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  24. Martin F. Fricke (2013). First Person Authority and Knowledge of One's Own Actions. Crítica. Revista Hispanoamericana de Filosofía 45 (134):3-16.
    What is the relation between first person authority and knowledge of one’s own actions? On one view, it is because we know the reasons for which we act that we know what we do and, analogously, it is because we know the reasons for which we avow a belief that we know what we believe. Carlos Moya (2006) attributes some such theory to Richard Moran (2001) and criticises it on the grounds of circularity. In this paper, I examine the view (...)
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  25. Martin F. Fricke (2012). Rules of Language and First Person Authority. Polish Journal of Philosophy 6 (2):15-32.
    This paper examines theories of first person authority proposed by Dorit Bar-On (2004), Crispin Wright (1989a) and Sydney Shoemaker (1988). What all three accounts have in common is that they attempt to explain first person authority by reference to the way our language works. Bar-On claims that in our language self-ascriptions of mental states are regarded as expressive of those states; Wright says that in our language such self-ascriptions are treated as true by default; and Shoemaker suggests that they might (...)
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  26. Martin F. Fricke (2012). Racionalidad y autoconocimiento en Shoemaker. In Pedro Stepanenko (ed.), La primera persona y sus percepciones. Universidad Nacional Autónoma de México 53-73.
    En su artículo “On Knowing One’s Own Mind” (1988), Shoemaker argumenta en favor de tres afirmaciones: (1) se requiere un autoconocimiento directo (self-acquaintance) para la cooperación racional con otras personas (porque ésta depende de que podamos decirles qué es lo que creemos e intentamos hacer); (2) el autoconocimiento directo es necesario para la deliberación sobre qué creer y qué hacer (porque no podemos ajustar racionalmente creencias y deseos sin saber qué creencias y deseos tenemos); y (3) el autoconocimiento directo es (...)
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  27. Martin Francisco Fricke (2009). Evans and First Person Authority. Abstracta 5 (1):3-15.
    In The Varieties of Reference, Gareth Evans describes the acquisition of beliefs about one’s beliefs in the following way: ‘I get myself in a position to answer the question whether I believe that p by putting into operation whatever procedure I have for answering the question whether p.’ In this paper I argue that Evans’s remark can be used to explain first person authority if it is supplemented with the following consideration: Holding on to the content of a belief and (...)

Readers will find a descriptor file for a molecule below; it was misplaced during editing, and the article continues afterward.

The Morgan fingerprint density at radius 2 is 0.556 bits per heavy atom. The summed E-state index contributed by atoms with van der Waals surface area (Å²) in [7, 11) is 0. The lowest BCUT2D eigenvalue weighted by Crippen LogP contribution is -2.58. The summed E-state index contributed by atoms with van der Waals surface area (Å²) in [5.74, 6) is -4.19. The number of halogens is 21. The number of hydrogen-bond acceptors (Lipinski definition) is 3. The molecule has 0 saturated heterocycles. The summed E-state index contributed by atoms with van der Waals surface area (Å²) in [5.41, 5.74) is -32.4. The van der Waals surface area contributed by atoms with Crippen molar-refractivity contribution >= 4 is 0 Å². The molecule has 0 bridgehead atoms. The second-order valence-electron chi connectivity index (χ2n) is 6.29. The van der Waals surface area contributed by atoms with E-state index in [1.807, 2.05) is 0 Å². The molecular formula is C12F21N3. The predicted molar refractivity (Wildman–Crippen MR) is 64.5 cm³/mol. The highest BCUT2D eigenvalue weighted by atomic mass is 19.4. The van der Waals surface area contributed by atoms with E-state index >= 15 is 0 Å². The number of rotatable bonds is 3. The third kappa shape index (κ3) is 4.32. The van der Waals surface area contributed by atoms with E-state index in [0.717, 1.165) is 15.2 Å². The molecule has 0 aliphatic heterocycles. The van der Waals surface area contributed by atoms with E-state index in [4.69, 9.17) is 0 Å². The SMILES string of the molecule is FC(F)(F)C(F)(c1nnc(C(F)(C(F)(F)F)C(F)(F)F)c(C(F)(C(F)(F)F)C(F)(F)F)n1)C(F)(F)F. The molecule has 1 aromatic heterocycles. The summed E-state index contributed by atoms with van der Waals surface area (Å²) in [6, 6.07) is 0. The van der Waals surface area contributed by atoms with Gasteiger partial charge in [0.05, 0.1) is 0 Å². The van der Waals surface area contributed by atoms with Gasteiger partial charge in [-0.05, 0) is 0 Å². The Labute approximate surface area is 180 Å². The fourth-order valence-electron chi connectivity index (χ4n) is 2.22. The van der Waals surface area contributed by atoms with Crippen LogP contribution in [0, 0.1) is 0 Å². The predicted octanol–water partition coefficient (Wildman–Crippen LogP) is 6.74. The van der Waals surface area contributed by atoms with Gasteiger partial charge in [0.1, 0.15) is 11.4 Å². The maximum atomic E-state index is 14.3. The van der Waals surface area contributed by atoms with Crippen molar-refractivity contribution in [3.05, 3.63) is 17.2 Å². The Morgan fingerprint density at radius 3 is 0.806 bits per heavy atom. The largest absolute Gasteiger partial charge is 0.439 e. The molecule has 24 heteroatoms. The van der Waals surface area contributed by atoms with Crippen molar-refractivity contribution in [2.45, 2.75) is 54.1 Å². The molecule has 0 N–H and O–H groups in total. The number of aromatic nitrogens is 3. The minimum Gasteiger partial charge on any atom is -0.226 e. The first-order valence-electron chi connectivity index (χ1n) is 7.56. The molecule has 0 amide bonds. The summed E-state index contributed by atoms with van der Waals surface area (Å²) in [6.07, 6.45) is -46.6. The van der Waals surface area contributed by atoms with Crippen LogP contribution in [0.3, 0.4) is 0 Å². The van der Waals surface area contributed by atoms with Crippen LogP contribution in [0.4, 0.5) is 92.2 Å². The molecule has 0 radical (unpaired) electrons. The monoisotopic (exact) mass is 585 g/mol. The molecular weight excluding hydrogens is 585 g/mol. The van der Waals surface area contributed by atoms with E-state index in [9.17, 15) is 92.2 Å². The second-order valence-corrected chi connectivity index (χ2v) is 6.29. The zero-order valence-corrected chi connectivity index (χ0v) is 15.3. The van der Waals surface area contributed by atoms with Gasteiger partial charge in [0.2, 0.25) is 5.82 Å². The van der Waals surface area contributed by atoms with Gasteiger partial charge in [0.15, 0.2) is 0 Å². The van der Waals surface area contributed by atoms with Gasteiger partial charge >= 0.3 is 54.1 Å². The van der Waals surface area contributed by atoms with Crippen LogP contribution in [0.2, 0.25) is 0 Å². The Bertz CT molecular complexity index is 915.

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  28. Sebastian Gardner (2004). Critical Notice of Richard Moran, Authority and Estrangement: An Essay on Self-Knowledge. Philosophical Review 113 (2):249-267.
  29. Brie Gertler (2016). Self-Knowledge for Humans, by Quassim Cassam. [REVIEW] Mind 125 (497):269-280.
    With this provocative book, Quassim Cassam aspires to reorient the philosophical study of self-knowledge so as to bring its methodology and subject matter into line with recognizably human concerns. He pursues this reorientation on two fronts. He proposes replacing what he sees as the field’s standard subject, an ideally rational being he calls Homo Philosophicus, with a more realistic Homo Sapiens. And he proposes shifting the field’s primary focus from ‘narrow epistemological concerns’ to issues reflecting ‘what matters to humans’, such (...)
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  30. Brie Gertler (2016). Self‐Knowledge and Rational Agency: A Defense of Empiricism. Philosophy and Phenomenological Research 92 (2).
    How does one know one's own beliefs, intentions, and other attitudes? Many responses to this question are broadly empiricist, in that they take self-knowledge to be epistemically based in empirical justification or warrant. Empiricism about self-knowledge faces an influential objection: that it portrays us as mere observers of a passing cognitive show, and neglects the fact that believing and intending are things we do, for reasons. According to the competing, agentialist conception of self-knowledge, our capacity for self-knowledge derives from our (...)
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  31. Brie Gertler (2011). Self-Knowledge and the Transparency of Belief. In Anthony Hatzimoysis (ed.), Self-Knowledge. Oxford University Press